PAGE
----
many assumptions. The authors of the second letter (14) doubt the
validity of such a calculation and state "....measurement of
the total amount of viral protein (p24 or gp 120) in HIV cultures
or in the plasma of HIV infected individuals are of very limited
value for estimation of their number of infectious particles present".
demonstrate conclusively that the HIV-1 RNA quantified by QC-PCR
was virion associated", Piatak, Shaw and their colleagues stated
to have "fractioned samples of HIV-1 containing culture supernatant
and plasma from infected patients by using buoyant density centrifugation
on continuous (20 to 60%) sucrose gradients. The HIV-1 RNA peaks
corresponded precisely to the peaks of HIV-1 p24 antigen, both of
which localised to fractions of the expected specific gravity for
HIV-1 particles (26)", but published no data.
Ref. 26 refers
to the 1983 Barr-Sinoussi et al paper and to the 1984 Popovic
et al and Levy et al Science papers on HIV isolation.
None of these authors presented evidence of the presence of HIV
particles, or any particles at the 1.16g/ml density, the retroviral
density or anywhere else in the sucrose gradient. The finding by
these authors (and claimed by Piatak et al ), of proteins
including p24, which react with AIDS patients sera and subsequently
(but not in the references cited) at the density of 1.16 g/ml of
Adenylic acid rich RNA is not proof that the RNA or the proteins
belonged to an HIV particle or any particle, viral or non viral,
or of the existence of a direct relationship between the RNA and
the proteins. Indeed, Piatak and his colleagues themselves did not
find a relationship between "HIV RNA" and "immune
complex-dissociated HIV p24 antigens". As Barr-Sinoussi, Chermann,
and other retrovirologists pointed out in 1973, the first necessary,
but by no means sufficient step for proving that an RNA belongs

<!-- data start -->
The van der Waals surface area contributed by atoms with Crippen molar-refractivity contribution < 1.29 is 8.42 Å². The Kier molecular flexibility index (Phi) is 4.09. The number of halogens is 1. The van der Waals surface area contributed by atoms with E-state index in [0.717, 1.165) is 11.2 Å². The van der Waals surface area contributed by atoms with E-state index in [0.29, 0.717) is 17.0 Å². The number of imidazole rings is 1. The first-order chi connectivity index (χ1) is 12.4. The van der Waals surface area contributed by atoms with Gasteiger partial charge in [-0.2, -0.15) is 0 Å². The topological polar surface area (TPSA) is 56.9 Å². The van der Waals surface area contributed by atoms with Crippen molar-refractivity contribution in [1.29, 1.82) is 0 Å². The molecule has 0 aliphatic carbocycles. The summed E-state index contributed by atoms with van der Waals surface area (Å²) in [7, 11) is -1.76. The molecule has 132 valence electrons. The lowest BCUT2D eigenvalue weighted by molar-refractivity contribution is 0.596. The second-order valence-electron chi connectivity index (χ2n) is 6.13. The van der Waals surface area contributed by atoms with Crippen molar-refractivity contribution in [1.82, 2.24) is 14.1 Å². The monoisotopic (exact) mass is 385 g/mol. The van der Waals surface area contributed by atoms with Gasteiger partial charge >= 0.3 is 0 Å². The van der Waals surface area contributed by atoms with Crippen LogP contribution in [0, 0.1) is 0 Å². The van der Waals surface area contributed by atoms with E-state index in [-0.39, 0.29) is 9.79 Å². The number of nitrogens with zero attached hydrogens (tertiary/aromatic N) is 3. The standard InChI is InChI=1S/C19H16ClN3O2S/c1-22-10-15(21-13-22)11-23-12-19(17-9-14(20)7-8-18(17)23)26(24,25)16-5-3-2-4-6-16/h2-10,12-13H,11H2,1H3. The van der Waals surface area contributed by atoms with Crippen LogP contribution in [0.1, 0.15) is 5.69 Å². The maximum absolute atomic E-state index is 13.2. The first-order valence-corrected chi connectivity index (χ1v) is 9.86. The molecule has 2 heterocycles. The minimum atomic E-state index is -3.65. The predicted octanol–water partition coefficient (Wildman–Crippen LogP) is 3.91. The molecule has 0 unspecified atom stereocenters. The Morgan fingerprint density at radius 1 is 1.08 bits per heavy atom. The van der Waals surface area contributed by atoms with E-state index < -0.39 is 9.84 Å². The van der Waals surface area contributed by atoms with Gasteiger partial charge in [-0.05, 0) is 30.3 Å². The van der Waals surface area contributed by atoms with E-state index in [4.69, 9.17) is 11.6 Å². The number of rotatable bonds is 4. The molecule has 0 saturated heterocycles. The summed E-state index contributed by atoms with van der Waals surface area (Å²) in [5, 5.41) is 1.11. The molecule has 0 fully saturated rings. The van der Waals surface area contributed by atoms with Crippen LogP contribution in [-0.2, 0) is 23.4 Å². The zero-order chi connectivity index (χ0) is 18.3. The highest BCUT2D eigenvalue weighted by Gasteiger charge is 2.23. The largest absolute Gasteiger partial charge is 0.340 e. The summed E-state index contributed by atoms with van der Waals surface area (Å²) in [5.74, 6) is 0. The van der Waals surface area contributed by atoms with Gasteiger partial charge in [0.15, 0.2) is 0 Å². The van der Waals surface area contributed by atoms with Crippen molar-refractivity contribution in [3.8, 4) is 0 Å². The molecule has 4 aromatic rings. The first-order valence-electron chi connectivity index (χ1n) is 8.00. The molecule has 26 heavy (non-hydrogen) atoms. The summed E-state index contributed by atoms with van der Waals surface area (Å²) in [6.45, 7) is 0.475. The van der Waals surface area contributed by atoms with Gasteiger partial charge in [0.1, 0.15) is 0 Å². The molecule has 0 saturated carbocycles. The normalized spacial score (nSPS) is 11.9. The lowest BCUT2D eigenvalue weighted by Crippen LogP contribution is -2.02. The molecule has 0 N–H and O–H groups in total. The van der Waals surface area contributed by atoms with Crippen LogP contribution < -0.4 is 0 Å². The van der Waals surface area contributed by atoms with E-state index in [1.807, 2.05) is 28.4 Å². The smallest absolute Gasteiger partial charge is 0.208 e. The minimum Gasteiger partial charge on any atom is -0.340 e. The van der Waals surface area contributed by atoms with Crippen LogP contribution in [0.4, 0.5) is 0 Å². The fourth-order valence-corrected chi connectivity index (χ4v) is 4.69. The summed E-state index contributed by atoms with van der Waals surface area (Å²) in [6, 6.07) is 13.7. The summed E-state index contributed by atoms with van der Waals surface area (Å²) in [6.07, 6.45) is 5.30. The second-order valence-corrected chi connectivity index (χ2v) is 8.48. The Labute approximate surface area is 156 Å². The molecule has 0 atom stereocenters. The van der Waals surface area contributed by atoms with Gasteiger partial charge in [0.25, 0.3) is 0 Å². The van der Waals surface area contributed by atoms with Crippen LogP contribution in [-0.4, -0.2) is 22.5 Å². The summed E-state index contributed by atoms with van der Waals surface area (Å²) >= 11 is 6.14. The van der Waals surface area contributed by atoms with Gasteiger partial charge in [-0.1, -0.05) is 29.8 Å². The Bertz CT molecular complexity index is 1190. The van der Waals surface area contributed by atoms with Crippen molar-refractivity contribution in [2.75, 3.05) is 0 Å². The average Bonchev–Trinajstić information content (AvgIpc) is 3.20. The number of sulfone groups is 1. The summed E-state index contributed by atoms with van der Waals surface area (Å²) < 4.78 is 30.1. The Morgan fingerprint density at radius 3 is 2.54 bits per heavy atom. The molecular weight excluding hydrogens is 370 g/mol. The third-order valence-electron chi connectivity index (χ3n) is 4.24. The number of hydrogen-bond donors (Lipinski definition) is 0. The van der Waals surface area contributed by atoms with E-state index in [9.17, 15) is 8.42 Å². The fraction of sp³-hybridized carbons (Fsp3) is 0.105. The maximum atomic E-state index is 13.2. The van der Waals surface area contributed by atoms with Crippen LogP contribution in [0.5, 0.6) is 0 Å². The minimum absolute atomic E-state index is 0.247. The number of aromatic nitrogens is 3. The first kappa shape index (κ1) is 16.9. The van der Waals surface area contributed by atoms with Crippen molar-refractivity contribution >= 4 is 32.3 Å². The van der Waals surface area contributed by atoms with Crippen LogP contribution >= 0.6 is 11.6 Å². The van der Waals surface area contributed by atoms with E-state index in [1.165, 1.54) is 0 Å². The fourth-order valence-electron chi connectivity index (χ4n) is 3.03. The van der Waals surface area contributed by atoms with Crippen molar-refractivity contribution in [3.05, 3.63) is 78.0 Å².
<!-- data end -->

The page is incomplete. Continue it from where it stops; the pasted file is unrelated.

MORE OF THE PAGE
to a retroviral particles is to have electron microscopy evidence
that the material which bands at 1.16 gm/ml contains nothing else
but particles with "no apparent differences in physical appearances"(15).
If Pantaleo et al (16) have demonstrated that the "lymphoreticular
tissues serve as the primary reservoir and site of replication for
HIV-1", and if Piatak et al have demonstrated "plasma
viraemia in the range of 102 to 107 virions per ml", as Wei
et al claim, at present ample electron microscopy data should
exist to confirm it. Yet to date nobody has presented evidence of
the existence of HIV particles in plasma. In the electron-micrograph
published by Pantaleo et al to demonstrate massive HIV infection
of lymph nodes only very few extracellular (and no budding) particles
are seen and these have the same morphology as particles reported
in 13/15 (87%) of patients with "non-HIV" lymphadenopathies
by critical assessment of data and thorough testing of hypotheses.
These principles will serve the cause of basic AIDS research and
eventually lead to an understanding of the disease. If one view
or another is consequently proven to be erroneous then there is
no alternative but for the champions of that view to recant. Until
then, let scientific enquiry take precedent over personal polemics.